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Study: Factors Influencing Juvenile Salmon/Steelhead Survival Accumulate As Fish Pass Multiple Dams
Posted on Friday, August 12, 2016 (PST)

During high flow years the number of dams juvenile chinook salmon and steelhead pass on their downstream passage to the sea determines their downstream migration survival, according to a recent study.

 

The study looked at survival of the fish passing one, two and three dams on the Columbia River during a 2011 high flow event that led to involuntary spill, creating an environment of supersaturated dissolved gas.

 

Researchers used acoustic transmitters and a system of hydrophone arrays at Bonneville, The Dalles and John Day dams to calculate the survival of yearling chinook and steelhead that pass the dams. They did this by comparing passage data for each of the fish with the exact environmental conditions they experienced at the moment of their passage.

 

According to the study, “Factors influencing the survival of outmigrating juvenile salmonids through multiple dam passages: an individual-based approach,” published online June 16 in the journal Ecology and Evolution (http://onlinelibrary.wiley.com/doi/10.1002/ece3.2326/pdf), researchers “applied a unique index of biological characteristics and environmental exposures experienced by each fish individually as it migrated downstream, in order to examine which factors most influence salmon survival.”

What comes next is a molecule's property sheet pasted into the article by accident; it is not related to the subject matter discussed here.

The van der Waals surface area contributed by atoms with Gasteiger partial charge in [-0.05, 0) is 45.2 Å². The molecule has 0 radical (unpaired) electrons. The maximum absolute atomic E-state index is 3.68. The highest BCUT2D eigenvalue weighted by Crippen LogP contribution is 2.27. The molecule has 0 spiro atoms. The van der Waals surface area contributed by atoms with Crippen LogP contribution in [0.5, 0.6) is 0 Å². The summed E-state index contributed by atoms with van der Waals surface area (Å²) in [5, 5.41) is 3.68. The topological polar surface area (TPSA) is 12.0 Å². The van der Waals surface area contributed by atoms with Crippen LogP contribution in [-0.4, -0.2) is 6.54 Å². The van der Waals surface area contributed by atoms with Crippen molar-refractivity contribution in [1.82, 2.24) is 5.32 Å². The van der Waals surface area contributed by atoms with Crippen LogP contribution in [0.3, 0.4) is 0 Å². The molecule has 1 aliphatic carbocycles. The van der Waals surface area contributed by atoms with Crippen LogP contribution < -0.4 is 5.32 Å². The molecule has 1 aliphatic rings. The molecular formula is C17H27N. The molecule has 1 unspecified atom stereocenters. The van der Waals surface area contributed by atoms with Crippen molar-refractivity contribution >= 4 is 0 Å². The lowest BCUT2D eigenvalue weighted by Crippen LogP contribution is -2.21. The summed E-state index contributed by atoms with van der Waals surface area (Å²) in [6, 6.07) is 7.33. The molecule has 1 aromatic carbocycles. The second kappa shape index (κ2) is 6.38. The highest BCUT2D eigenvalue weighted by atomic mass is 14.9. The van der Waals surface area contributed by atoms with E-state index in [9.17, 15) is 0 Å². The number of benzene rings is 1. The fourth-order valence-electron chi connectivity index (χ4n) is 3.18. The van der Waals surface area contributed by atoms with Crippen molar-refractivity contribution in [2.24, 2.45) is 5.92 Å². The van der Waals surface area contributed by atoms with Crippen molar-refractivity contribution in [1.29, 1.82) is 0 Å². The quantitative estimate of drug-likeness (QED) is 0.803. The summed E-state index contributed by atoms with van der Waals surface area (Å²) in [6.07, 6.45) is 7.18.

The researchers found that smolt survival was strongly influenced by barometric pressure, the speed at which the fish transited the dams and water temperature, among other factors.

 

However, the effect on the fish was compounded by passing multiple dams compared to fish that passed just one or even two of the dams.

 

“Despite spatial isolation between dams in the Lower Columbia River hydrosystem, migrating smolt appear to experience cumulative effects akin to a press disturbance.” And the frequency at which they encounter the dams limits their ability to “recover from one set of deleterious conditions before experiencing another significant disturbance,” the study says.

 

A press disturbance causes chronic stress in the migrants and is long-lasting, whereas a pulse disturbance creates acute stress and, given the opportunity, the smolt can recover. In general, the study found that fish passing one or two dams creates a pulse disturbance, but after passing the third dam, chronic exposure causes cumulative negative effects.

 

“The frequency and duration in which smolts encounter the altered environmental conditions associated with dams in the Lower Columbia River appears to result in chronic exposures, preventing the recovery of these fish between exposures,” said researcher Tim Elder, a PhD Candidate at Portland State University’s Department of Environmental Science and Management.

 

Elder’s co-authors are Christa Woodley, research ecologist at the U.S. Army Engineer Research and Development Center, Mark Weiland, senior managing scientist at Anchor QEA, and Angela Strecker, assistant professor of Environmental Science and Management at PSU.

 

For example, Elder said, increased spillway discharge had little effect on fish passing one or two dams but substantially increased survival estimates for fish passing three dams.